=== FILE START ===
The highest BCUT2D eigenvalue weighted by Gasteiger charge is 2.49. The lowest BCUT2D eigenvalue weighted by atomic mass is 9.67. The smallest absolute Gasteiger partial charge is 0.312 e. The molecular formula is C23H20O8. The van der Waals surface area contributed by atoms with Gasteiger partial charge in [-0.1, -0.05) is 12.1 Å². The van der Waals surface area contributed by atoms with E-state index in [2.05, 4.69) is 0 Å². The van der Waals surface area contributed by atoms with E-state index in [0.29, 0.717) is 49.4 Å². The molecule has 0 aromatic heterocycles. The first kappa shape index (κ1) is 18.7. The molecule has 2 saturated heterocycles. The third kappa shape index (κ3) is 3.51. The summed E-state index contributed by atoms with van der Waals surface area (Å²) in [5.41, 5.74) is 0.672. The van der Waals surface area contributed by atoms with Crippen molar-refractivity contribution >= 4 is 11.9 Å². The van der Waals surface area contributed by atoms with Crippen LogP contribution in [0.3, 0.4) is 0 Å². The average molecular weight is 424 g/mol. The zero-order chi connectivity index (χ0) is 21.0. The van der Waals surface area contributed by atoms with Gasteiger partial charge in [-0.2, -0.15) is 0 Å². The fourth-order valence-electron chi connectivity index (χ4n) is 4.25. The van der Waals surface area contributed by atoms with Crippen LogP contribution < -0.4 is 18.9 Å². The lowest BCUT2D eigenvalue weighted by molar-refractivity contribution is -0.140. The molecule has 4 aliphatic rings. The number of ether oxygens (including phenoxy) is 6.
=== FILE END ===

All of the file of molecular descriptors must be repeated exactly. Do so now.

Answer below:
The highest BCUT2D eigenvalue weighted by Gasteiger charge is 2.49. The lowest BCUT2D eigenvalue weighted by atomic mass is 9.67. The smallest absolute Gasteiger partial charge is 0.312 e. The molecular formula is C23H20O8. The van der Waals surface area contributed by atoms with Gasteiger partial charge in [-0.1, -0.05) is 12.1 Å². The van der Waals surface area contributed by atoms with E-state index in [2.05, 4.69) is 0 Å². The van der Waals surface area contributed by atoms with E-state index in [0.29, 0.717) is 49.4 Å². The molecule has 0 aromatic heterocycles. The first kappa shape index (κ1) is 18.7. The molecule has 2 saturated heterocycles. The third kappa shape index (κ3) is 3.51. The summed E-state index contributed by atoms with van der Waals surface area (Å²) in [5.41, 5.74) is 0.672. The van der Waals surface area contributed by atoms with Crippen molar-refractivity contribution >= 4 is 11.9 Å². The van der Waals surface area contributed by atoms with Crippen LogP contribution in [0.3, 0.4) is 0 Å². The average molecular weight is 424 g/mol. The zero-order chi connectivity index (χ0) is 21.0. The van der Waals surface area contributed by atoms with Gasteiger partial charge in [-0.2, -0.15) is 0 Å². The fourth-order valence-electron chi connectivity index (χ4n) is 4.25. The van der Waals surface area contributed by atoms with Crippen LogP contribution < -0.4 is 18.9 Å². The lowest BCUT2D eigenvalue weighted by molar-refractivity contribution is -0.140. The molecule has 4 aliphatic rings. The number of ether oxygens (including phenoxy) is 6.